So you’re saying workers have it bad, and it’s only getting worse? Not necessarily! For gig-economy workers to earn a reasonable living, they need to have the power to set their own wages and prices. While most existing large platforms will not completely cede this right to their suppliers, many decentralized organizations will. The challenge then becomes building and scaling these decentralized marketplaces so workers and suppliers can retake control of wage and price setting.
Origin Protocol, a company founded by two technologists who were tired of being pushed around by large centralized marketplaces, has honed in on this challenge. Origin understands that the poor working conditions of gig-economy employees isn’t due to the bad actions of one or two bad actors, but is really the result of a systemic imbalance of power between market participants. Because they don’t think the solution to the problem is a “New Uber” or a “New AirBnB,” they are actually creating a comprehensive suite of developer tools that any group wishing to build a decentralized marketplace can use to accelerate and facilitate their product launch.
Decentralized marketplaces have unique challenges and benefits. While they offer greater autonomy and likely lower fees for their participants, the marketplaces are frequently much smaller and more poorly resourced than the larger centralized exchanges. So resources aren’t wasted reinventing the wheel several times over, it is imperative that a market specialist like Origin Protocol take responsibility for supporting the common needs of most or all decentralized marketplaces, such as identity solutions, payment tools, and community development. Effectively absorbing or offsetting these common costs, Origin Protocol is at the forefront of laying the foundational element of a 21st century economy that could massively empower the presently disenfranchised gig-worker whose life has faced years of setbacks due to changing market forces, capital concentration, and disempowering antitrust interpretations by the courts.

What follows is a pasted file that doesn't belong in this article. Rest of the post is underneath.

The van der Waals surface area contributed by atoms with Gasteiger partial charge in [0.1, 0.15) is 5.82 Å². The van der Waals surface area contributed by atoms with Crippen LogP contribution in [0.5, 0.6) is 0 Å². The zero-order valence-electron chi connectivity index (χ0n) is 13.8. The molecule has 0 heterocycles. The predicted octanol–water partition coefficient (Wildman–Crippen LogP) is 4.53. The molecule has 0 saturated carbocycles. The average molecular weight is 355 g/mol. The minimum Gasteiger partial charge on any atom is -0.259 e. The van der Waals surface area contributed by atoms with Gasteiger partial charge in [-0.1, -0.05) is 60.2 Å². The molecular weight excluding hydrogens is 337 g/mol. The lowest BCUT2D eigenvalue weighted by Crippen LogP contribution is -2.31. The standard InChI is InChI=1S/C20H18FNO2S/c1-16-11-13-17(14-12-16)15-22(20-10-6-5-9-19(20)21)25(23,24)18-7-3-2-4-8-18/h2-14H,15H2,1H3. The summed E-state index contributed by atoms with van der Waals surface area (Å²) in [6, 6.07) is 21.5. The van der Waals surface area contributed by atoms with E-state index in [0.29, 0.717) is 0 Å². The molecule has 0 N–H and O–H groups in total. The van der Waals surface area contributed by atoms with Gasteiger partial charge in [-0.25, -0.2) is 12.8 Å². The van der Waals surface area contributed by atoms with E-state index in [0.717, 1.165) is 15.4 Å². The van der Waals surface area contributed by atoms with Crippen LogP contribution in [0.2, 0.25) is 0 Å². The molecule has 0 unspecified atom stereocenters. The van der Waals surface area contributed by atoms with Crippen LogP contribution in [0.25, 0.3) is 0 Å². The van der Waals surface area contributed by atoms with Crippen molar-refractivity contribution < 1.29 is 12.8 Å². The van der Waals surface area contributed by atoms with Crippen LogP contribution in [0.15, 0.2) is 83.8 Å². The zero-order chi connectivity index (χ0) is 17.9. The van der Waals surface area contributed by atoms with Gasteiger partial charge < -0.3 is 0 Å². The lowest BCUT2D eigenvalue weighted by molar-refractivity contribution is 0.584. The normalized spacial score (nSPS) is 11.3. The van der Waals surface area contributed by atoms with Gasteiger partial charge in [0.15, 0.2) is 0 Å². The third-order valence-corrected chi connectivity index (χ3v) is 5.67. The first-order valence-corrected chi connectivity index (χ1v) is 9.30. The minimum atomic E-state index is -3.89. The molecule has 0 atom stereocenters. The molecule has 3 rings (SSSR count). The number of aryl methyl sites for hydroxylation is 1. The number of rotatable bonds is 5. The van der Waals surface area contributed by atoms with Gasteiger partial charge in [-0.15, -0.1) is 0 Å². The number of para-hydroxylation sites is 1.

Over twenty-five decentralized marketplaces aspiring to offer decentralized ride sharing, room listings, and many other goods and services have committed to build their marketplaces in partnership with Origin. Many of these decentralized exchanges are reasonably well capitalized and are hard at work developing their utopian version of hassle-free commerce, free of rent-seeking middlemen. And while there is clearly a difference between a utopian vision and its practical execution, the simple emergence of functional decentralized marketplaces should place competitive pressures on monopolists, duopolists, and cartels to treat their suppliers and employees in a more humane fashion. Because of these factors, Origin Protocol and many others in the blockchain community believe decentralization and decentralized exchanges are the key to labor surviving and thriving in the 21st century.